# Scatter Plot Matrices - R Base Graphs

Previously, we described the essentials of R programming and provided quick start guides for importing data into R.

Here, we’ll describe how to produce a matrix of scatter plots. This is useful to visualize correlation of small data sets. The R base function pairs() can be used.

1. Launch RStudio as described here: Running RStudio and setting up your working directory

2. Prepare your data as described here: Best practices for preparing your data and save it in an external .txt tab or .csv files

3. Import your data into R as described here: Fast reading of data from txt|csv files into R: readr package.

Here, we’ll use the R built-in iris data set.

# Data

iris data is used in the following examples. iris data set gives the measurements in centimeters of the variables sepal length and width, and petal length and width, respectively, for 50 flowers from each of 3 species of iris. The species are Iris setosa, versicolor, and virginica.

``head(iris)``
``````##   Sepal.Length Sepal.Width Petal.Length Petal.Width Species
## 1          5.1         3.5          1.4         0.2  setosa
## 2          4.9         3.0          1.4         0.2  setosa
## 3          4.7         3.2          1.3         0.2  setosa
## 4          4.6         3.1          1.5         0.2  setosa
## 5          5.0         3.6          1.4         0.2  setosa
## 6          5.4         3.9          1.7         0.4  setosa``````

# R base scatter plot matrices: pairs()

• Basic plots:
``pairs(iris[,1:4], pch = 19)`` • Show only upper panel:
``pairs(iris[,1:4], pch = 19, lower.panel = NULL)`` Note that, to keep only lower.panel, use the argument upper.panel=NULL

• Color points by groups (species)
``````my_cols <- c("#00AFBB", "#E7B800", "#FC4E07")
pairs(iris[,1:4], pch = 19,  cex = 0.5,
col = my_cols[iris\$Species],
lower.panel=NULL)`````` • Add correlations on the lower panels: The size of the text is proportional to the correlations.
``````# Correlation panel
panel.cor <- function(x, y){
usr <- par("usr"); on.exit(par(usr))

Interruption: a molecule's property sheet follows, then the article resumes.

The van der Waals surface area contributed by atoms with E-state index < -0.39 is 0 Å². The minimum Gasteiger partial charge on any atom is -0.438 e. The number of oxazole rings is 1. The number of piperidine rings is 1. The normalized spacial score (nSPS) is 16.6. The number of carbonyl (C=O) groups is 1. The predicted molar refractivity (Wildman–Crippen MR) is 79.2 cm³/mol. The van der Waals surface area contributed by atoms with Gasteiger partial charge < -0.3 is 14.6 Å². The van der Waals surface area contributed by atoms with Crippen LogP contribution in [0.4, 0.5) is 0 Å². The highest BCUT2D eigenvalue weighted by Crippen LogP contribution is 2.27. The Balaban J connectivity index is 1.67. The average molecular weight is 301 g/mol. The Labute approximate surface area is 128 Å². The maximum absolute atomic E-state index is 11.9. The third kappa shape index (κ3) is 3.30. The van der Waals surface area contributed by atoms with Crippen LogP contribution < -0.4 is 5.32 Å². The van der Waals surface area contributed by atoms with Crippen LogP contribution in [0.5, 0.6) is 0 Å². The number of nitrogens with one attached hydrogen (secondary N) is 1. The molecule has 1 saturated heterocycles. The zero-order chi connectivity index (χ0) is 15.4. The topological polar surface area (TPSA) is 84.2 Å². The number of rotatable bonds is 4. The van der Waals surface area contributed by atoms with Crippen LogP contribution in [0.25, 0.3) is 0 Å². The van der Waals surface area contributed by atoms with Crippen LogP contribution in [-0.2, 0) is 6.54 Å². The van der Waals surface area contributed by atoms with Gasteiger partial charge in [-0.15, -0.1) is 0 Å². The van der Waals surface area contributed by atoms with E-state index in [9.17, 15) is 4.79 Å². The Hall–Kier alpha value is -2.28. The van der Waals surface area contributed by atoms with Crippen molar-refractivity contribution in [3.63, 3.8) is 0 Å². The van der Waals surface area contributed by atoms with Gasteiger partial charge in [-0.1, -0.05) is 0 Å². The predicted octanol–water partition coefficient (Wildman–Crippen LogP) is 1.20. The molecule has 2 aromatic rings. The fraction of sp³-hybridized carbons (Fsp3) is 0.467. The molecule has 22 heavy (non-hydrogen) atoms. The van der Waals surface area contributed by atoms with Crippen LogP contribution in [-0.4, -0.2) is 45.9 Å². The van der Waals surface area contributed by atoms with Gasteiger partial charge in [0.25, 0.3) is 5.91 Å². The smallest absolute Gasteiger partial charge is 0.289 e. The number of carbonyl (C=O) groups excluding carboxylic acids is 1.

par(usr = c(0, 1, 0, 1))
r <- round(cor(x, y), digits=2)
txt <- paste0("R = ", r)
cex.cor <- 0.8/strwidth(txt)
text(0.5, 0.5, txt, cex = cex.cor * r)
}
# Customize upper panel
upper.panel<-function(x, y){
points(x,y, pch = 19, col = my_cols[iris\$Species])
}
# Create the plots
pairs(iris[,1:4],
lower.panel = panel.cor,
upper.panel = upper.panel)`````` • Add correlations on the scatter plots:
``````# Customize upper panel
upper.panel<-function(x, y){
points(x,y, pch=19, col=c("red", "green3", "blue")[iris\$Species])
r <- round(cor(x, y), digits=2)
txt <- paste0("R = ", r)
usr <- par("usr"); on.exit(par(usr))
par(usr = c(0, 1, 0, 1))
text(0.5, 0.9, txt)
}
pairs(iris[,1:4], lower.panel = NULL,
upper.panel = upper.panel)`````` # Use the R package psych

The function pairs.panels [in psych package] can be also used to create a scatter plot of matrices, with bivariate scatter plots below the diagonal, histograms on the diagonal, and the Pearson correlation above the diagonal.

``````library(psych)
pairs.panels(iris[,-5],
method = "pearson", # correlation method
hist.col = "#00AFBB",
density = TRUE,  # show density plots
ellipses = TRUE # show correlation ellipses
)`````` If lm = TRUE, linear regression fits are shown for both y by x and x by y. Correlation ellipses are also shown. Points may be given different colors depending upon some grouping variable.

# Infos

This analysis has been performed using R statistical software (ver. 3.2.4).

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